In the past, the only way to see a doctor was to go to their office. Today you can have a doctor appointment without leaving your home, thanks to telehealth.

Telehealth uses technologies like your computer, smartphone, or tablet to deliver care from a distance. Telemedicine is a more specific term doctors use when they diagnose and treat people remotely. 

During the COVID-19 pandemic, more Americans switched from in-person doctor visits to telehealth visits to avoid catching the virus. Around 40% of Americans surveyed said they plan to keep seeing their doctors virtually after the pandemic is over.

Sometimes telehealth is an easier and more convenient option than an office visit. But there are times when it's better to see your doctor in person.

What Are the Pros of Telehealth?

Telehealth has a few advantages over in-person care.

It's convenient. Driving to your doctor's office and sitting in a waiting room takes time. Depending on how busy your doctor's office is, you could spend 20 minutes or longer waiting for your appointment. Telehealth is faster. You get on the call right at your appointment time. Because you can talk to your doctor from anywhere, you can avoid taking time off from work or hiring a babysitter to watch your kids.

It's more comfortable. Your home is more familiar than a doctor's office. It may be easier to talk to your doctor when you feel comfortable.

It's safer. Sitting in a doctor's office filled with sick people could expose you to COVID-19 and other infections. That exposure could be extra risky if you have a chronic illness, a weakened immune system, or you're pregnant.

The quality is often the same. You can get the same high level of care from home as you would in your doctor's office. In one survey, nearly 63% of patients and almost 60% of doctors said they thought virtual visits were just as effective as in-person ones.

What Are the Cons?

Telehealth has a few downsides, too.

Some types of visits don't work from a distance. Your doctor can see you over a computer screen, but they can't do a breast exam or listen to your heart with a stethoscope. Those hands-on parts of the exam need to be done in person. You also need to go into the office for blood tests, X-rays, and other imaging tests.

It could risk your privacy. Most telehealth visits use secure technology to protect your personal health data, but no safeguards are 100%. There's always a small chance that hackers could get access to your information.

You need the technology. To have a virtual doctor visit, you need a computer, smartphone, or tablet. You also need a strong internet connection. Not everyone has the technology to make these visits happen.

It's harder to form a connection. A virtual visit can never match a personal exam when it comes to connecting with your doctor. If you've just started seeing a new doctor, face-to-face visits are the best way for you to get to know each other.

It might not be covered. More health insurance companies have started to pay for telehealth visits since COVID-19. But some remote services may not be covered, leaving you with high out-of-pocket costs.

When Is One Better Than the Other?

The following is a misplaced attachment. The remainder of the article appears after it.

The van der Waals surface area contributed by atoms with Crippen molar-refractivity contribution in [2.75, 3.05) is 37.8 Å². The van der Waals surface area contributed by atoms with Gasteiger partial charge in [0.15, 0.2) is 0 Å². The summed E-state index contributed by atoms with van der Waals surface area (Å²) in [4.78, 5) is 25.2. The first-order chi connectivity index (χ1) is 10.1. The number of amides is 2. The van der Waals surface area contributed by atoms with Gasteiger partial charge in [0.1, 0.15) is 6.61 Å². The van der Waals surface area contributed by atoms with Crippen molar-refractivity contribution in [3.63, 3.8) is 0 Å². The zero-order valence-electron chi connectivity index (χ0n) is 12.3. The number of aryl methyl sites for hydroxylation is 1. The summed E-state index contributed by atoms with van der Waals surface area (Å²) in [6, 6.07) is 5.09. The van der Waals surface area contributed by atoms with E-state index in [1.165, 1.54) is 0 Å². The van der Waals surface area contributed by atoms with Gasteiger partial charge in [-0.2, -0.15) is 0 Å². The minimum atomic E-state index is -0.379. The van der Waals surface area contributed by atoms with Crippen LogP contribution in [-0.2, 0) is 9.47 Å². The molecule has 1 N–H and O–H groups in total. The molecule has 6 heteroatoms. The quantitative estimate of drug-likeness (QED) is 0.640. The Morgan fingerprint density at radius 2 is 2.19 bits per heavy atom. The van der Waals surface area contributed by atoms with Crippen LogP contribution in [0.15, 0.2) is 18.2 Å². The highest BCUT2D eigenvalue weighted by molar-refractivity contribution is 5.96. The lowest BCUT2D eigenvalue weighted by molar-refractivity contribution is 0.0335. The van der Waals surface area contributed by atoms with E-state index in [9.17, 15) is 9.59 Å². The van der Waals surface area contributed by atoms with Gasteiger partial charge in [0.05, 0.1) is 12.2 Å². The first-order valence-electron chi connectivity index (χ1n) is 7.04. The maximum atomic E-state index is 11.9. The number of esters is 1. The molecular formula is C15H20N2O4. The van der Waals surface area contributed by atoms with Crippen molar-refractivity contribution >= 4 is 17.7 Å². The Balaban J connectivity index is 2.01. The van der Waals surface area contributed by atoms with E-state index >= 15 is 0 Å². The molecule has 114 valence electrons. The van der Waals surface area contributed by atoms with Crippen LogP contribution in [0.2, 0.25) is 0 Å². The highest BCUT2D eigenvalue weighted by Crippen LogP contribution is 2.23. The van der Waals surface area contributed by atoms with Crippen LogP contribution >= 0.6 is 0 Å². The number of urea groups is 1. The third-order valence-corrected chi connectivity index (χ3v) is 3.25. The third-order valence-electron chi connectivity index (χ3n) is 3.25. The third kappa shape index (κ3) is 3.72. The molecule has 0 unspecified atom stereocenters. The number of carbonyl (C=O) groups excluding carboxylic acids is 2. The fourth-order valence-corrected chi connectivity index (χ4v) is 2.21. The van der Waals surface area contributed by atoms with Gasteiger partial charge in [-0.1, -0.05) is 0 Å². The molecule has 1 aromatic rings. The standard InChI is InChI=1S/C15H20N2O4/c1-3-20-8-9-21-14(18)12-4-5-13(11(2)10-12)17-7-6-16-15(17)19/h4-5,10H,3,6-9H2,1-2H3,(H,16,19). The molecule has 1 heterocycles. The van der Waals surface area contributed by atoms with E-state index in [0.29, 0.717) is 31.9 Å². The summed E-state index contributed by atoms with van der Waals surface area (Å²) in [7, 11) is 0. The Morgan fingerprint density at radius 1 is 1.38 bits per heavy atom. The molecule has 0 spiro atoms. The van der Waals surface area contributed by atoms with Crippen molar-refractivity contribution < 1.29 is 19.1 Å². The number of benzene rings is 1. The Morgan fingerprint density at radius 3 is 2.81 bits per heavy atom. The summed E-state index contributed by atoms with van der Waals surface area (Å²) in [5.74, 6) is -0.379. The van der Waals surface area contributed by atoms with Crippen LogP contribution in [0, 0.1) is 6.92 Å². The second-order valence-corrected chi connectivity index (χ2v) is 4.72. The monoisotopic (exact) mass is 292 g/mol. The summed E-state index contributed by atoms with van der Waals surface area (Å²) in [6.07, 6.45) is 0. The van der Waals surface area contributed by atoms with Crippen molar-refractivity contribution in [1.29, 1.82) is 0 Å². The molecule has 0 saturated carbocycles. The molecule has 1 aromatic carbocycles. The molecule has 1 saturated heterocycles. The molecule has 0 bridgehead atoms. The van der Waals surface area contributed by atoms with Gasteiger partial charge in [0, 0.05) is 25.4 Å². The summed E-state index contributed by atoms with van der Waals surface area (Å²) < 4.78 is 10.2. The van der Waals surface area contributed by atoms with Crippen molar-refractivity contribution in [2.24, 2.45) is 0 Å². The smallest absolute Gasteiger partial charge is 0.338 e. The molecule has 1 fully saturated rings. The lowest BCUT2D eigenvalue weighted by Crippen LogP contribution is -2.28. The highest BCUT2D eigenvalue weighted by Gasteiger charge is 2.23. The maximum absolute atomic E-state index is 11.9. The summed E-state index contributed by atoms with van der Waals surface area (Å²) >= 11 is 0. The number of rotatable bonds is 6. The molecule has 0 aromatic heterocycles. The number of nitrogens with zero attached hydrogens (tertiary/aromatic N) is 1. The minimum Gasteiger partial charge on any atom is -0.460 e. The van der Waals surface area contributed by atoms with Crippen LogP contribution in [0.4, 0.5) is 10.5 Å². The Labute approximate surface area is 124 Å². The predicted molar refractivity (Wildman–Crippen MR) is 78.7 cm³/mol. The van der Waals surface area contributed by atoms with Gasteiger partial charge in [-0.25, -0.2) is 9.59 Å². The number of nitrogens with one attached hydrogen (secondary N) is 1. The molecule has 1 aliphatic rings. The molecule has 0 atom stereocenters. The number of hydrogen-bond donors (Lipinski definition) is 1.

Whether to consider telehealth or in-person visits depends on the reason you're seeing a doctor.

Telehealth visits are good for:

  • Follow-up visits after you've already seen your doctor
  • An exam of easy-to-see areas, like your eyes or skin
  • Counseling and other mental health services
  • Prescription refills
  • Monitoring chronic conditions like diabetes or asthma

In-person visits are better for:

  • Your first time seeing a new doctor
  • Exams that need a hands-on approach, like feeling for a lump or listening to your lungs
  • Blood tests, X-rays, and other imaging scans

Will Insurance Cover My Visit?

Many states have expanded health insurance coverage for telehealth.Some insurers have lowered out-of-pocket costs for these visits or cut them entirely. Whether insurance companies will keep paying for telehealth after the pandemic ends is unknown.

Because coverage can vary a lot based on where you live and the type of health insurance you have, it's a good idea to check before your first telehealth visit. Call your insurance company or your doctor's office to find out which services are covered and how much you'll have to pay out of pocket.

How Common Will Telehealth Be After the Pandemic?

The pandemic has increased the use and popularity of telehealth. In 2019, only 8% of Americans surveyed had ever tried telehealth. Today about one-third of Americans have seen a doctor remotely. And 76% of those who have used telehealth say they want to keep using it after the pandemic is over.

Telehealth is likely to stick around after COVID. We still don't know what form it will take and who will use it. To keep offering telehealth, doctors will need the right technology and health insurance companies will have to cover these visits.

How Can You Talk to Your Doctor About Telehealth?

If you'd like to try telehealth, talk to your doctor. Ask whether virtual visits will work for your condition. Also find out whether your health insurance will cover the cost of these visits and how your doctor's office will protect your private health information online.

Keep in mind that a virtual visit may not always be possible. If you do need to go into the doctor's office, ask about ways to make it more comfortable and convenient. For example, your doctor might have late hours so that you don’t have to miss work. And if your doctor has more than one office, you may be able to visit the one closest to your home for more convenience.

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